If you are experiencing a nose dive condition with your vehicle, your intuition may tell you to look for an issue with the braking system, when the problem is more likely in the suspension. Any vehicle will nose dive under heavy braking, to a certain extent and the cause of this is called weight transfer.
As you apply brakes while in motion, weight is transferred to the front of the vehicle which forces the front shocks to compress. The same amount of weight transfers away from the rear of the vehicle, which causes the rear struts to expand. The compression of the front shocks lowers the front of the vehicle and the expansion of the rear struts raises the rear. The harder you brake, the more defined this effect becomes.
If you are experiencing more nose diving than normal, you may have a suspension issue.
Part 1 of 2: Visually inspecting the brakes
- Jack Stands
- Tire Iron
Step 1: Loosen front lugs nuts on the front tires. Use the tire iron to loosen your lug nuts on both front tires.
If you do not perform this step first, you will not be able to loosen the lug nuts (also called wheel locks) with the car in the air. The tires will spin and you will have to put the car back down.
- Tip: Do not remove the lug nuts - only break them loose. You should not have to loosen them more than a half to one full turn.
Step 2: Get the front of the vehicle in the air. On a flat surface, use whatever type of jack you have available to raise the front of the vehicle.
If you cannot find a suitable location under the front bumper, you can jack each side up, one at a time.
- Tip: You only need to raise the vehicle high enough to take the front tires off. Do not raise the vehicle higher than necessary.
Step 3: Place jack stands under the vehicle. With the vehicle in the air, place jack stands under the vehicle in a location that will leave the suspension free to travel.
Under a subframe, or on the sides of the vehicle are suitable locations. Consult with your owner’s manual for your tire changing procedure if you are unsure where to place stands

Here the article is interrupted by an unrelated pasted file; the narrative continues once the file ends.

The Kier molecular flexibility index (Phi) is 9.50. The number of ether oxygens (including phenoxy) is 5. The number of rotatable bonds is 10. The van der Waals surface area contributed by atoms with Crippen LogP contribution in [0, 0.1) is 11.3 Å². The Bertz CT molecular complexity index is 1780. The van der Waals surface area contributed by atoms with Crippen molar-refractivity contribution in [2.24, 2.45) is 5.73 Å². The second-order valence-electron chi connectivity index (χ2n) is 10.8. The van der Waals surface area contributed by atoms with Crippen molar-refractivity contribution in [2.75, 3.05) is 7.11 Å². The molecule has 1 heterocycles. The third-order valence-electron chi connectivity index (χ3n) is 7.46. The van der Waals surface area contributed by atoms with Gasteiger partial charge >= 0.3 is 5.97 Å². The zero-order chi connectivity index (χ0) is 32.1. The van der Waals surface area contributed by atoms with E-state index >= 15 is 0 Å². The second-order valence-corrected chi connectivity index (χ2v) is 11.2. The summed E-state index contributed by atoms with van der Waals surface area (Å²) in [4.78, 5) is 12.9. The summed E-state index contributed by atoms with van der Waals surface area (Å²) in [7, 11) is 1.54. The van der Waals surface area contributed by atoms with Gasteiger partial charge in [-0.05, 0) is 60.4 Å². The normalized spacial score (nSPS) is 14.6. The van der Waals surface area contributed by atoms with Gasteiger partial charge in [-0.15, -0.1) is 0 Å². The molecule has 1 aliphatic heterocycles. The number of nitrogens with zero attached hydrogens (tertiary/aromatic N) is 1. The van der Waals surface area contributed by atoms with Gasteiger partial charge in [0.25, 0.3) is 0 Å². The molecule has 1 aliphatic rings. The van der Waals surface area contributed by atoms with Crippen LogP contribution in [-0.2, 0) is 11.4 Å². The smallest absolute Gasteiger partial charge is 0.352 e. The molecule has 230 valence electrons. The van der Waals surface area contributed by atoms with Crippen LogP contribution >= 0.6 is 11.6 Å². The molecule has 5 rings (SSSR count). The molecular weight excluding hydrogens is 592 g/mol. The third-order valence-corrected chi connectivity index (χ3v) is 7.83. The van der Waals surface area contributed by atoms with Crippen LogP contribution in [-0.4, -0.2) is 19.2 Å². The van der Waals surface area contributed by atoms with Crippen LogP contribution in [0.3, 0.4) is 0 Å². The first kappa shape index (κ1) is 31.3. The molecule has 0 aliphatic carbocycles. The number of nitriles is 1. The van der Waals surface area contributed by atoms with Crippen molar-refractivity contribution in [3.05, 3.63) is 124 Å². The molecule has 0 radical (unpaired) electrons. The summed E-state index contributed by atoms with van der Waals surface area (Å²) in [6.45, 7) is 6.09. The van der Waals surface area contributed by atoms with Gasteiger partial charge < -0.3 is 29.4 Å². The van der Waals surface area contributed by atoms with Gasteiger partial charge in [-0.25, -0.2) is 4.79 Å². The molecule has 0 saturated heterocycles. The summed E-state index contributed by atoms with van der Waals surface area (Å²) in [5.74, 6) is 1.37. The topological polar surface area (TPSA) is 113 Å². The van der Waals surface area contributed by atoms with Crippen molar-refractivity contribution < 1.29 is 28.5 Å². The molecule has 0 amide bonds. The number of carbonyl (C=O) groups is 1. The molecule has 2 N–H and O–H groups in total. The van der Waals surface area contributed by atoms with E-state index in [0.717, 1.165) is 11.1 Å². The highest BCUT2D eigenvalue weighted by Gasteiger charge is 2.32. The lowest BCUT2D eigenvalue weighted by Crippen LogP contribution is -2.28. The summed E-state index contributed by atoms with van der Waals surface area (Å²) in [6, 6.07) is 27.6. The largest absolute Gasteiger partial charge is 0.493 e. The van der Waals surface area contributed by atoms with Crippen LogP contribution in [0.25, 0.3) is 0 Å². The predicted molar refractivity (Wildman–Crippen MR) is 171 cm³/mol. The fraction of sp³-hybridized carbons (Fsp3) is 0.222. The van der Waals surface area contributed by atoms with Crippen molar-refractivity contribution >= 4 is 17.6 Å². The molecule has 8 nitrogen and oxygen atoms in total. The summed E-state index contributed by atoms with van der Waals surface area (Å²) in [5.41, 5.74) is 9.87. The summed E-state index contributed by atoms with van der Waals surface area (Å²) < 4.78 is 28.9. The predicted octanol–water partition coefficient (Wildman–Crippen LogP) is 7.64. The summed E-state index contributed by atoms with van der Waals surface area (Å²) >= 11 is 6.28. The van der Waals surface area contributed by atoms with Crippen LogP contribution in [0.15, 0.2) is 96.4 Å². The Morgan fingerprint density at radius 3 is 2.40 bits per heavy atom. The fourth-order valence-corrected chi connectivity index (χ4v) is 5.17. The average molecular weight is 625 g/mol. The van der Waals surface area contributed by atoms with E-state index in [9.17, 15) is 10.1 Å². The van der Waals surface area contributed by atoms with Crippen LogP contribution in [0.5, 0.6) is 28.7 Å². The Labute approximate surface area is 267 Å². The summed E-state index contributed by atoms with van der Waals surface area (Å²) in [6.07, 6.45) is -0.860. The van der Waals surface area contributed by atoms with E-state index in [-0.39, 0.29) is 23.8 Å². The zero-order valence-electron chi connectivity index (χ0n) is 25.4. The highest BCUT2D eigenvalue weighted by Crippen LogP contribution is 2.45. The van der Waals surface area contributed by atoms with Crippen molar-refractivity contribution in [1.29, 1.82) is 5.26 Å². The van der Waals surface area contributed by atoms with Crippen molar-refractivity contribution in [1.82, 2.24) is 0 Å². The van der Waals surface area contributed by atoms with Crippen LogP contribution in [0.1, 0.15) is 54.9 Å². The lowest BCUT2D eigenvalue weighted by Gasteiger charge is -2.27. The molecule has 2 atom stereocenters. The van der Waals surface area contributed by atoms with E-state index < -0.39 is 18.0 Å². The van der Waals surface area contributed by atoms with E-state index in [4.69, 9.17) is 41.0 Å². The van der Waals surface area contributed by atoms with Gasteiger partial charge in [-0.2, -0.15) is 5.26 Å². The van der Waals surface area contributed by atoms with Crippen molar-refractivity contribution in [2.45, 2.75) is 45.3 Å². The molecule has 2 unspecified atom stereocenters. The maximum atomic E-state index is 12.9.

Step 4: Remove tires and inspect. Use the tire iron to remove the loosened lug nuts and set the tire off to the side.
Inspect the spring and visually confirm it is not broken. Look for cracks or dents, rust or corrosion. Feel around the piston rod for oil. Finding oil on the piston rod is a sign of a worn out seal.
Step 5: Reverse the procedure and return the vehicle to the ground. Replace the tires, and tighten the lug nuts in a star pattern until the tire begins to turn.
Use the jack to raise the vehicle just enough to remove the jack-stands, and remove the jack stands from under the car.
Lower the vehicle to the ground, and finish tightening the lug nuts. It is important to remember to finish tightening the lug nuts, while the car is on the ground, so the tire won’t spin freely.
Part 2 of 2: Testing the shocks and struts
If you found oil on the shocks in previous steps, chances are very high you need to replace them, but you can try a couple other methods to confirm.
Method 1: Do a bounce test. This is a classic method that involves placing your hands on the hood, fender, or trunk of the car and using the weight of your body to “bounce” the vehicle.
This is not the best method of testing because an inexperienced person will find it challenging to tell what is good or bad. The idea is to feel for a bounce back. A good shock will be hard to compress, where a blown shock or strut will feel “spongy.”
Method 2: Do a road test Drive the vehicle over a speed bump and feel for anything that you might categorize as bouncy or spongy. If you feel excessive body roll while cornering, this is also a sign of worn out shocks and struts.
If you are unable to troubleshoot your vehicle’s nosedive condition, contact a professional mechanic, such as one from YourMechanic, to diagnose why your car nose dives for you.
This article originally appeared on YourMechanic.com as How to Troubleshoot a Car that Nose Dives When Braking and was authored by Michael France.